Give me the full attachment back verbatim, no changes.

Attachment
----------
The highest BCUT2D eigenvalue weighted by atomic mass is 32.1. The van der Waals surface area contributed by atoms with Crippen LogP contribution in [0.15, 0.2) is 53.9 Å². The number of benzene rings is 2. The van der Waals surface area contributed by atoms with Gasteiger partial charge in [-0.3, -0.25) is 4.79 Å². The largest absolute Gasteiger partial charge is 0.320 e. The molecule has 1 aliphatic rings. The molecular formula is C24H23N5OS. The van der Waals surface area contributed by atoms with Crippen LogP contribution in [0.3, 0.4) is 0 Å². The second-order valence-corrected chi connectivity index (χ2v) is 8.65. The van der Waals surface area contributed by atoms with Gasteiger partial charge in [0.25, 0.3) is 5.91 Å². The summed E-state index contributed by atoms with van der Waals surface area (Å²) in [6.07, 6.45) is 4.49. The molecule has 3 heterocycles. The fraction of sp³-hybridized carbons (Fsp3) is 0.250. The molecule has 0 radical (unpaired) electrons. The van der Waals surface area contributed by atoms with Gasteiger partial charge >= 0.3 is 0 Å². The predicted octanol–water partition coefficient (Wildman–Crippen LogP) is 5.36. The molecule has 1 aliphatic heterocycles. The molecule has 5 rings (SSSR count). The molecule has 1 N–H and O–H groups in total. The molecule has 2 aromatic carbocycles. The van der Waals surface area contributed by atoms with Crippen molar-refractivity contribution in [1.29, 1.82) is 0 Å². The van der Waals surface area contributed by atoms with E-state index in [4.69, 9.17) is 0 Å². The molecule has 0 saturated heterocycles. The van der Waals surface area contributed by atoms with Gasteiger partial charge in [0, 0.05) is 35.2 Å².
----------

The highest BCUT2D eigenvalue weighted by atomic mass is 32.1. The van der Waals surface area contributed by atoms with Crippen LogP contribution in [0.15, 0.2) is 53.9 Å². The number of benzene rings is 2. The van der Waals surface area contributed by atoms with Gasteiger partial charge in [-0.3, -0.25) is 4.79 Å². The largest absolute Gasteiger partial charge is 0.320 e. The molecule has 1 aliphatic rings. The molecular formula is C24H23N5OS. The van der Waals surface area contributed by atoms with Crippen LogP contribution in [0.3, 0.4) is 0 Å². The second-order valence-corrected chi connectivity index (χ2v) is 8.65. The van der Waals surface area contributed by atoms with Gasteiger partial charge in [0.25, 0.3) is 5.91 Å². The summed E-state index contributed by atoms with van der Waals surface area (Å²) in [6.07, 6.45) is 4.49. The molecule has 3 heterocycles. The fraction of sp³-hybridized carbons (Fsp3) is 0.250. The molecule has 0 radical (unpaired) electrons. The van der Waals surface area contributed by atoms with Gasteiger partial charge >= 0.3 is 0 Å². The predicted octanol–water partition coefficient (Wildman–Crippen LogP) is 5.36. The molecule has 1 aliphatic heterocycles. The molecule has 5 rings (SSSR count). The molecule has 1 N–H and O–H groups in total. The molecule has 2 aromatic carbocycles. The van der Waals surface area contributed by atoms with Crippen molar-refractivity contribution in [1.29, 1.82) is 0 Å². The van der Waals surface area contributed by atoms with E-state index in [4.69, 9.17) is 0 Å². The molecule has 0 saturated heterocycles. The van der Waals surface area contributed by atoms with Gasteiger partial charge in [0, 0.05) is 35.2 Å².